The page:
Immersive visitor centre to attract over 7,500 additional visitors per year over five years and generate €935,000 for the local Mayo economy.
A new state-of-the-art visitor experience at the Céide Fields, which will drive tourism recovery in Mayo and along the Wild Atlantic Way, has been officially opened.
The centre is expected to generate €935,000 for the local Mayo economy.
“Investing in standout attractions that tell the rich story of Irish heritage creates new and unique reasons for visitors to choose Ireland while creating employment in rural Ireland and its urban centres”
Fáilte Ireland, the Office of Public Works and the Department of Housing, Local Government and Heritage together have invested over €2.6m in the new immersive experience at the visitor centre, which will position the Céide Fields and north Mayo as a must visit destination along the Wild Atlantic Way route.
Jobs and revenue for Mayo
The centre is expected to attract 38,000 visitors and support 152 additional jobs in the region by Year 5 of opening, generating almost €1m in additional tourism revenue for the local economy.
The Céide Fields are a unique and extensive Neolithic archaeological site, celebrated for the complex and extensive remains of ancient field systems and habitations. The enhanced experience at the centre includes improved interpretation that tells the archaeological story of the site and its discovery.
“The Céide Fields is an extremely significant historical site, in Ireland and across the world,” said Tourism Minister Catherine Martin. “The new visitor experience will enable visitors from home and abroad to immerse themselves in the fascinating heritage of the Céide Fields and encourage more people to visit beautiful north Mayo, generating significant economic impact for the area.”
A new state-of-the-art audio-visual exhibition will draw domestic and international tourists to the site, encouraging them to learn more about the rich heritage of the region, and to explore north Mayo and its surrounds.
Hidden beneath the blanket of bog, the Céide Fields is the most extensive Stone Age monument in the world. It is a “landscape fossilised”, as poet Seamus Heaney described it in “Belderg”, of stone-walled fields, dwelling houses and megalithic monuments. There is nowhere else in the world with such evidence of how the first farmers farmed the land; only at the Céide Fields can visitors get a unique insight into the sophistication of the land management of our Neolithic farming ancestors almost 6,000 years ago.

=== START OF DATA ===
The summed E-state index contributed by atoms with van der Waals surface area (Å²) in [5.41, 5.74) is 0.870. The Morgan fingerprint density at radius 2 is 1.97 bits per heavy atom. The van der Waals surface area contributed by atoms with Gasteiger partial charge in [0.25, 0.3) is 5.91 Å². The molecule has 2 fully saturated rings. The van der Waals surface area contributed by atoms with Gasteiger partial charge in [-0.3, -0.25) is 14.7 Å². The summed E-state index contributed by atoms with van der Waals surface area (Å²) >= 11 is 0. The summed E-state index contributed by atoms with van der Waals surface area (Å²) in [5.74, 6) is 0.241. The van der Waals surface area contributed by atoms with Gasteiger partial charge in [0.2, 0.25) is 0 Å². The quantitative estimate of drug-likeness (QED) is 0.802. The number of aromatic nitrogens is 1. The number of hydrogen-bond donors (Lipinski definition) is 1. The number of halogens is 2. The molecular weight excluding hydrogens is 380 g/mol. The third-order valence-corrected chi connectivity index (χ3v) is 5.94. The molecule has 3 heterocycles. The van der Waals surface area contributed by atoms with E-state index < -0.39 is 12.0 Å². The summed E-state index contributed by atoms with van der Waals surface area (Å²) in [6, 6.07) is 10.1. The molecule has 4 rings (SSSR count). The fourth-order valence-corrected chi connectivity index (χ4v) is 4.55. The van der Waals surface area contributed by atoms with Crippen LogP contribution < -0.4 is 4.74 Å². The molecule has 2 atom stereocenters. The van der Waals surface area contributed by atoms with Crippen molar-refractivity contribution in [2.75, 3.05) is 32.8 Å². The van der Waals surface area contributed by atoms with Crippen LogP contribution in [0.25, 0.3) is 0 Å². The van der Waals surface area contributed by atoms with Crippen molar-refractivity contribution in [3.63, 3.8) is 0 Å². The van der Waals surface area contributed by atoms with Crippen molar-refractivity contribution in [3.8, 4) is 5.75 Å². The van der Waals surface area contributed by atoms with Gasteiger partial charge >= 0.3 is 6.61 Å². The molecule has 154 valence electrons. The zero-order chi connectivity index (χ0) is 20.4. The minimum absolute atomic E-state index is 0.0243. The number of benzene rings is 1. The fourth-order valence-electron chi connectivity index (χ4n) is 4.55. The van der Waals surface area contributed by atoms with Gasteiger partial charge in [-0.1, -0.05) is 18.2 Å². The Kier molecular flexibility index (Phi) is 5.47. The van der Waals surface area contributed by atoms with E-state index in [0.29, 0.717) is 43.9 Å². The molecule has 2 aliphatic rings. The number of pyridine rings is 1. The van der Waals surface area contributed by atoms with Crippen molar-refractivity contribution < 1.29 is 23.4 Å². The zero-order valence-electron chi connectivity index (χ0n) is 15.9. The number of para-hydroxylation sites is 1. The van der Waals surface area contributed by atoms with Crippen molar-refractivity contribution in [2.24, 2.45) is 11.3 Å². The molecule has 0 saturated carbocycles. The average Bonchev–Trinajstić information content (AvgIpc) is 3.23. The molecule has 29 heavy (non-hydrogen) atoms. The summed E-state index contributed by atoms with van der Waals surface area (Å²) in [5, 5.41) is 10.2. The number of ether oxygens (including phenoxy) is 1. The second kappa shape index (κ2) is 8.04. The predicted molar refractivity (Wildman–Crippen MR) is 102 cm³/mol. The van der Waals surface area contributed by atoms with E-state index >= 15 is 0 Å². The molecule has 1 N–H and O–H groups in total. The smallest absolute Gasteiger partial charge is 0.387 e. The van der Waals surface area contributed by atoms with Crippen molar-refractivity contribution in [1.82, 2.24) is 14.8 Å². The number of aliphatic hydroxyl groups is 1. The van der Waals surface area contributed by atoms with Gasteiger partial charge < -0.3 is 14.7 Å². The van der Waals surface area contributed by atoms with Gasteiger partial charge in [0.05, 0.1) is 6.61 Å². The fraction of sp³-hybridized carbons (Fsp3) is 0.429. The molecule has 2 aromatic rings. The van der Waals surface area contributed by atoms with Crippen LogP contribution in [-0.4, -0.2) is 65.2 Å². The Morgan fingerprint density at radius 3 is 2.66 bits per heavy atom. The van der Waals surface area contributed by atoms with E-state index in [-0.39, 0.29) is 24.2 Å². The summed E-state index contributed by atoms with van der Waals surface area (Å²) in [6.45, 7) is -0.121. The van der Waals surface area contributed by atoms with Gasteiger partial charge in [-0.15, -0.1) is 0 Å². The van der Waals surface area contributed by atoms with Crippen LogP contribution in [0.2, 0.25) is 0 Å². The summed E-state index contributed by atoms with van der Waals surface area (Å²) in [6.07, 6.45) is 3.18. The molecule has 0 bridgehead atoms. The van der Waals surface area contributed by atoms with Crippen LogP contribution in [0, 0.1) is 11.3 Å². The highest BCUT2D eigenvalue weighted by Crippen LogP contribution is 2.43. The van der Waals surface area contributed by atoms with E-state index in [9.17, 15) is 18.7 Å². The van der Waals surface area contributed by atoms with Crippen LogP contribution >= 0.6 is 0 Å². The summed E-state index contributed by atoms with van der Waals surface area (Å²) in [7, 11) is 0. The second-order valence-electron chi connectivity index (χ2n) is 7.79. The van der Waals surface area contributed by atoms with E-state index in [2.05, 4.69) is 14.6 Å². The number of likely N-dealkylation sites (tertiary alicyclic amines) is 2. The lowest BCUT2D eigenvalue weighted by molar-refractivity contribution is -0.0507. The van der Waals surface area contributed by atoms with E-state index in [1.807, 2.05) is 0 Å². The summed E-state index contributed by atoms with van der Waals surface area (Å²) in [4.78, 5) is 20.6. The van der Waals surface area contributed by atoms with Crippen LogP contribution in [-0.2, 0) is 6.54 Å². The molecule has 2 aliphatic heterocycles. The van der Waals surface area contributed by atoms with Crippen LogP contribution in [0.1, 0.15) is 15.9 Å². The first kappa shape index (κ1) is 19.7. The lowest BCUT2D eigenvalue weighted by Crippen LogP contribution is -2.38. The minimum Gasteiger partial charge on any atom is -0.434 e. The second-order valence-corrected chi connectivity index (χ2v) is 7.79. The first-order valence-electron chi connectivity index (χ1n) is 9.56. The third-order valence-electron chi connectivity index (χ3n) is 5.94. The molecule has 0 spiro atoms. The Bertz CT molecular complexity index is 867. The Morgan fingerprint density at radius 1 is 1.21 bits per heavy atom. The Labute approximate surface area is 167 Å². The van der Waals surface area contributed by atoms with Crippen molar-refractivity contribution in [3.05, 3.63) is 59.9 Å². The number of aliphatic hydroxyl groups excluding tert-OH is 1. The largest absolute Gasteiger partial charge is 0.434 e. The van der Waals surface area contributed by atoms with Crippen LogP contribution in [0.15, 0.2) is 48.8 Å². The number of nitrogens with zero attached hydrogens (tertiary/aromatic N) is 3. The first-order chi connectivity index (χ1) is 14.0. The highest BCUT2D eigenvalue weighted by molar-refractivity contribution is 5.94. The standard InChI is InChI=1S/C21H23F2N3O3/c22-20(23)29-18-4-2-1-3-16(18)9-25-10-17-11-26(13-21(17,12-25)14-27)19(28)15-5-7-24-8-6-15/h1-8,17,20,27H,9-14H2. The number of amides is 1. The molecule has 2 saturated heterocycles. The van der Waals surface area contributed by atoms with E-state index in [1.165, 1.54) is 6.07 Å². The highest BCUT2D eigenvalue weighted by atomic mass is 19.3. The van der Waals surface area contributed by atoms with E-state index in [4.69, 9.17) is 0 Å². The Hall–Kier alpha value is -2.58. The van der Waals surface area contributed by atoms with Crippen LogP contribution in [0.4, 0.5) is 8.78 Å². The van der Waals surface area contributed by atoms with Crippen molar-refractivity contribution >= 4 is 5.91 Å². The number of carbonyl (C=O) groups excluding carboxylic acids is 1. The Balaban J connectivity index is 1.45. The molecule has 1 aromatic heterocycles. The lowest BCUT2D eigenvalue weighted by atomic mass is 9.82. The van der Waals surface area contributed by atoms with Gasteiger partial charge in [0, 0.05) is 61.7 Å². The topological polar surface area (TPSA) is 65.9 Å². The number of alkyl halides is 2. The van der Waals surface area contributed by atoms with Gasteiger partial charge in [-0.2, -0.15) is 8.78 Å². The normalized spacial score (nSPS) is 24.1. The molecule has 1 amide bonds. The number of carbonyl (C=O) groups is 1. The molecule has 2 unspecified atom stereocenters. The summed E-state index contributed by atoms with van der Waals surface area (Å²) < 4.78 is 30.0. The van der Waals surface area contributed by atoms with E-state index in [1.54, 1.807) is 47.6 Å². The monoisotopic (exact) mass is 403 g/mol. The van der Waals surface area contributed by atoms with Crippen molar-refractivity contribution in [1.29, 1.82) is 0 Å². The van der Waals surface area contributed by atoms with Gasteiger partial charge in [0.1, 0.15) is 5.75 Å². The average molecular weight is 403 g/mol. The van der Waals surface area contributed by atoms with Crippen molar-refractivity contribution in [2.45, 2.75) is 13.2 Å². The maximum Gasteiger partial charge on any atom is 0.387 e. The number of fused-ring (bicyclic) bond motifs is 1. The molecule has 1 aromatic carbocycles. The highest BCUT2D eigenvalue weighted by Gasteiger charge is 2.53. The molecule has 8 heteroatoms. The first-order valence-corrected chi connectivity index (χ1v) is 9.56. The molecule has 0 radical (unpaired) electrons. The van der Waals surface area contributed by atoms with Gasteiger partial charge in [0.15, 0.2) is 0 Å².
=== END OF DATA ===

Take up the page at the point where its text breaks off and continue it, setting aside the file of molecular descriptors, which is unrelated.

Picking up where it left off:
“Investing in standout attractions that tell the rich story of Irish heritage creates new and unique reasons for visitors to choose Ireland while creating employment in rural Ireland and its urban centres,” said Paul Kelly, CEO of Fáilte Ireland.
“Mayo has a wealth of natural and heritage attractions and Fáilte Ireland has been collaborating with industry and stakeholders on a number of key projects which will boost the appeal of this region to domestic and international visitors alike. These include the Wild Atlantic Way Signature Discovery Point at Downpatrick Head (Dún Briste), significant developments to the wonderful Wild Nephin National Park Ballycroy, Destination Town investment in Belmullet, and now this new educational and immersive experience at the Céide Fields.
“Working under our strategic partnership with the OPW and the Department of Housing, Local Government and Heritage, this project has been executed in a sustainable way to ensure this historically important site is preserved for generations to come and adds another exciting focal point for people to come and discover along the Wild Atlantic Way.”